Wednesday 28.2. – Sunday, 4.3. (except Friday 2.3.) I 13h30-17h30 I Uferstudios, Studio 11
In this workshop we will research the possibilities of taking a political stance in contemporary choreographies. Following on from Christoph Winkler’s 2013 production of ‘Dance is not enough’, we will now look at dance as protest, such as with Radical Cheerleading which has been included in various demonstrations. Radical Cheerleading uses the conventional form of sports cheerleading and combines it with political statements and slogans. The students will learn selected phrases from the choreography and combine them with their own content. Furthermore, we will question to what extent the relationship between dancer and choreographer is already a political one, and which effects does this have on the creation of movement material.
In the second part of the workshop we will take a look at what the West’s definition of contemporary dance and contemporary art perceives as periphery: the Ugandan choreographer Ssempijja will give us a practical insight into the contemporary trends of East African dance. C. Winkler and R. Ssempijja will develop material in a collaborative process with the students which will incorporate the experiences, dance styles and biographical backgrounds of the participants.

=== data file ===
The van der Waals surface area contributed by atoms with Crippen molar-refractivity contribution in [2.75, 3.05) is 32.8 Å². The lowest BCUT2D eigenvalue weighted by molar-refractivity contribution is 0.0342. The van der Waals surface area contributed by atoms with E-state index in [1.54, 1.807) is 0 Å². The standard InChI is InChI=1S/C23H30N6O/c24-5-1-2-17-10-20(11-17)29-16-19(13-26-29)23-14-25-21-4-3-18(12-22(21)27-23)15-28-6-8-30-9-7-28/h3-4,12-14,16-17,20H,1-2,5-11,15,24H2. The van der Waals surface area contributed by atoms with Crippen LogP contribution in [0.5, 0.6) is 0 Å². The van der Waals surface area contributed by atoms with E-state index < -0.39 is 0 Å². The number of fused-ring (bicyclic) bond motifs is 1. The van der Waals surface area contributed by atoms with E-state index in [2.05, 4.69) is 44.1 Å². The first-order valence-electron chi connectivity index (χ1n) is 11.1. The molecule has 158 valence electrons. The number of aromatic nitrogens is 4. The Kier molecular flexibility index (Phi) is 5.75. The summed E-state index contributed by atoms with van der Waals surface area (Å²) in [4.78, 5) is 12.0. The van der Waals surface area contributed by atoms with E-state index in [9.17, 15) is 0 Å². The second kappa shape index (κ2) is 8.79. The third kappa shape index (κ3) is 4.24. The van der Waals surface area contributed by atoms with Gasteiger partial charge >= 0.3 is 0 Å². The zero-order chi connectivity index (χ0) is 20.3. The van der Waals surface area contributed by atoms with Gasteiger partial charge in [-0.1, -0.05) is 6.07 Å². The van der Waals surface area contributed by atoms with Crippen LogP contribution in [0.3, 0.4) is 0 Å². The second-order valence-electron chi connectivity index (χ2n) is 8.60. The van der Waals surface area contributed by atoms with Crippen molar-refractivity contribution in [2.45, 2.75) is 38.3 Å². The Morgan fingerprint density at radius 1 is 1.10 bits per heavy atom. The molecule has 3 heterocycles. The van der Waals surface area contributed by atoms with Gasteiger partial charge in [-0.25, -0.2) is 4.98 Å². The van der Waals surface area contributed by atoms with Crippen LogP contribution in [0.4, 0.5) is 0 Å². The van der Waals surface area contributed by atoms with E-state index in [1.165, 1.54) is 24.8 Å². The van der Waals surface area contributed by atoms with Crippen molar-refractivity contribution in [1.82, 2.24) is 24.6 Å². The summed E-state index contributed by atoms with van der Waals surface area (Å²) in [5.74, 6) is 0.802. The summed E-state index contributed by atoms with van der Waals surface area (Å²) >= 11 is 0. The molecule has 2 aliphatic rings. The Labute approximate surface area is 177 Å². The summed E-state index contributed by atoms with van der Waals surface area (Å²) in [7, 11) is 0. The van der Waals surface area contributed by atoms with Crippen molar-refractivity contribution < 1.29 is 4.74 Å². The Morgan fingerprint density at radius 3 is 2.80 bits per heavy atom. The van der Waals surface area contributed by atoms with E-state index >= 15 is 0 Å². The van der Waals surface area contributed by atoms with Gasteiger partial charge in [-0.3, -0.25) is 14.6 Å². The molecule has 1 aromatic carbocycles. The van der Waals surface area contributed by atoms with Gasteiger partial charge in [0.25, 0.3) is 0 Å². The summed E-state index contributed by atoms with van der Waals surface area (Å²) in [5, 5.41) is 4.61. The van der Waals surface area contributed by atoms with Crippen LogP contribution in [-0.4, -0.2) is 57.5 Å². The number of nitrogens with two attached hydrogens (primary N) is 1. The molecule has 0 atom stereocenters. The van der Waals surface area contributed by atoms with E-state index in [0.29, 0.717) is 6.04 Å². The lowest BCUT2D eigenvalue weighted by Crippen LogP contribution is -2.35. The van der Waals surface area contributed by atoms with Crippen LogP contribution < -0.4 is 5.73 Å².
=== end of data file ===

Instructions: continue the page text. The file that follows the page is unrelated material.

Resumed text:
Bring you pointe/tap/hip hop/etc. gear!
Excerpt from “Dance is not enough”: https://vimeo.com/128857688
Christoph Winkler has been freelancing in Berlin since 1998. His choreographies cover a broad spectrum of formats and range from the personal to the political in theme. Winkler was born in Torgau in the former GDR. He initially trained in weight-lifting, Judo, fight sports and breakdance before studying dance at the Staatliche Ballettschule Berlin and later choreography at the Hoschschule für Schauspielkunst “Ernst Busch”.
Robert Ssempijja is a diverse emerging Ugandan contemporary dance artist and dance researcher who is having a career both through formal and informal dance setting experiences, He has been working on three different continents and with over fifty different companies, projects and choreographers. In his art, he uses a combination of Ugandan traditional dance, breakdance and techniques of contemporary dance to get those interesting creations of art. He is trained in techniques from Burkina Faso and has recently completed his diploma in dance at Ecolé des Sables in Senegal. He is also the founder of Dance Revolution East Africa.